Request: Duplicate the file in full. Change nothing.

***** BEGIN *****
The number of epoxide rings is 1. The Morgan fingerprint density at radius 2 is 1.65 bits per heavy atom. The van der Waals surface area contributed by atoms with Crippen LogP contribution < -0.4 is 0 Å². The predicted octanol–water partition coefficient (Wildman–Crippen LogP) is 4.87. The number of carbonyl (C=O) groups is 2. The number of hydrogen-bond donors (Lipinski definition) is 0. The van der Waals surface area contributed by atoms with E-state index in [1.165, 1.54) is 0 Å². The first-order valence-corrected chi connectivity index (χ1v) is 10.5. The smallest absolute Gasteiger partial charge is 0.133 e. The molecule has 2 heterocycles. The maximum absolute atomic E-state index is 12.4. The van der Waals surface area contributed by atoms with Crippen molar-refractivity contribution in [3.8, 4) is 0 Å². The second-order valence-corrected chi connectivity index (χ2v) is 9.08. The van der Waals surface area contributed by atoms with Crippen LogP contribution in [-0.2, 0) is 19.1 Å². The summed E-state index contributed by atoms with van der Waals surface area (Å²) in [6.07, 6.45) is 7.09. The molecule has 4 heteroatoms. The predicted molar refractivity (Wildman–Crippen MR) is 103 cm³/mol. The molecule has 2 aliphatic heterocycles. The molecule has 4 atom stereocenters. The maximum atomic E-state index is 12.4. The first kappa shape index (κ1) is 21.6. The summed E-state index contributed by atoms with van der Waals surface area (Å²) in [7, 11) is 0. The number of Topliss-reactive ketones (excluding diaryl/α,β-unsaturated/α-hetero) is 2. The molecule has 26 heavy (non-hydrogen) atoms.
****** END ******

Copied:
The number of epoxide rings is 1. The Morgan fingerprint density at radius 2 is 1.65 bits per heavy atom. The van der Waals surface area contributed by atoms with Crippen LogP contribution < -0.4 is 0 Å². The predicted octanol–water partition coefficient (Wildman–Crippen LogP) is 4.87. The number of carbonyl (C=O) groups is 2. The number of hydrogen-bond donors (Lipinski definition) is 0. The van der Waals surface area contributed by atoms with E-state index in [1.165, 1.54) is 0 Å². The first-order valence-corrected chi connectivity index (χ1v) is 10.5. The smallest absolute Gasteiger partial charge is 0.133 e. The molecule has 2 heterocycles. The maximum absolute atomic E-state index is 12.4. The van der Waals surface area contributed by atoms with Crippen molar-refractivity contribution in [3.8, 4) is 0 Å². The second-order valence-corrected chi connectivity index (χ2v) is 9.08. The van der Waals surface area contributed by atoms with Crippen LogP contribution in [-0.2, 0) is 19.1 Å². The summed E-state index contributed by atoms with van der Waals surface area (Å²) in [6.07, 6.45) is 7.09. The molecule has 4 heteroatoms. The predicted molar refractivity (Wildman–Crippen MR) is 103 cm³/mol. The molecule has 2 aliphatic heterocycles. The molecule has 4 atom stereocenters. The maximum atomic E-state index is 12.4. The first kappa shape index (κ1) is 21.6. The summed E-state index contributed by atoms with van der Waals surface area (Å²) in [7, 11) is 0. The number of Topliss-reactive ketones (excluding diaryl/α,β-unsaturated/α-hetero) is 2. The molecule has 26 heavy (non-hydrogen) atoms.